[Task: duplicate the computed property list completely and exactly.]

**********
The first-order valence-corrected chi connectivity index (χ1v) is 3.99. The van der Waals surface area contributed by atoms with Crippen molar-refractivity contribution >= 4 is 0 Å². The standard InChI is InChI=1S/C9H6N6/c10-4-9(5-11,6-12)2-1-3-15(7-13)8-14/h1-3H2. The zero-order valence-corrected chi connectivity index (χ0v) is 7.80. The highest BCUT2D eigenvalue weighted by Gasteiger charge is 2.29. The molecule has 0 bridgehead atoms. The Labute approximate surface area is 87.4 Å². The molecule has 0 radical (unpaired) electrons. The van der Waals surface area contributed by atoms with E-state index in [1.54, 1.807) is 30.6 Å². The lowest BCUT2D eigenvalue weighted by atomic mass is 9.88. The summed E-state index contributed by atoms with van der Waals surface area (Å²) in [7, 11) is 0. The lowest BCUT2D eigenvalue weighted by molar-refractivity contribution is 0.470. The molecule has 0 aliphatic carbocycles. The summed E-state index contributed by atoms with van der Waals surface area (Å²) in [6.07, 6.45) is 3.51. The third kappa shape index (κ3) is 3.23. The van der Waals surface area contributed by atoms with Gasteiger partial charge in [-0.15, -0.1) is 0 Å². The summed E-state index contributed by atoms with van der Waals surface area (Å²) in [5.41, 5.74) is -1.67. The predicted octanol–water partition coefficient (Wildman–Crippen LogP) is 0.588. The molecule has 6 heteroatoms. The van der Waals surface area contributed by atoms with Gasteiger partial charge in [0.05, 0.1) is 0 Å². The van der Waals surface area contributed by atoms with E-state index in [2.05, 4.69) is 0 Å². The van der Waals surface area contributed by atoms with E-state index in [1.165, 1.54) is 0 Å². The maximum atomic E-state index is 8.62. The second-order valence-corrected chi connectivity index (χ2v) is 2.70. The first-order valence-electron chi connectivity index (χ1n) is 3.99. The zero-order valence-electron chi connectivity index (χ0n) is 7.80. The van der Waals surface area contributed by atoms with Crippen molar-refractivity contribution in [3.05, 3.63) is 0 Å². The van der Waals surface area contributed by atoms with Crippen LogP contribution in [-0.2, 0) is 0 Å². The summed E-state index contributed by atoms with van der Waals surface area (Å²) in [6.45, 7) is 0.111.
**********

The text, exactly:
The first-order valence-corrected chi connectivity index (χ1v) is 3.99. The van der Waals surface area contributed by atoms with Crippen molar-refractivity contribution >= 4 is 0 Å². The standard InChI is InChI=1S/C9H6N6/c10-4-9(5-11,6-12)2-1-3-15(7-13)8-14/h1-3H2. The zero-order valence-corrected chi connectivity index (χ0v) is 7.80. The highest BCUT2D eigenvalue weighted by Gasteiger charge is 2.29. The molecule has 0 bridgehead atoms. The Labute approximate surface area is 87.4 Å². The molecule has 0 radical (unpaired) electrons. The van der Waals surface area contributed by atoms with E-state index in [1.54, 1.807) is 30.6 Å². The lowest BCUT2D eigenvalue weighted by atomic mass is 9.88. The summed E-state index contributed by atoms with van der Waals surface area (Å²) in [7, 11) is 0. The lowest BCUT2D eigenvalue weighted by molar-refractivity contribution is 0.470. The molecule has 0 aliphatic carbocycles. The summed E-state index contributed by atoms with van der Waals surface area (Å²) in [6.07, 6.45) is 3.51. The third kappa shape index (κ3) is 3.23. The van der Waals surface area contributed by atoms with Gasteiger partial charge in [-0.15, -0.1) is 0 Å². The summed E-state index contributed by atoms with van der Waals surface area (Å²) in [5.41, 5.74) is -1.67. The predicted octanol–water partition coefficient (Wildman–Crippen LogP) is 0.588. The molecule has 6 heteroatoms. The van der Waals surface area contributed by atoms with Gasteiger partial charge in [0.05, 0.1) is 0 Å². The van der Waals surface area contributed by atoms with E-state index in [2.05, 4.69) is 0 Å². The van der Waals surface area contributed by atoms with E-state index in [1.165, 1.54) is 0 Å². The maximum atomic E-state index is 8.62. The second-order valence-corrected chi connectivity index (χ2v) is 2.70. The first-order valence-electron chi connectivity index (χ1n) is 3.99. The zero-order valence-electron chi connectivity index (χ0n) is 7.80. The van der Waals surface area contributed by atoms with Crippen molar-refractivity contribution in [3.05, 3.63) is 0 Å². The van der Waals surface area contributed by atoms with Crippen LogP contribution in [-0.2, 0) is 0 Å². The summed E-state index contributed by atoms with van der Waals surface area (Å²) in [6.45, 7) is 0.111.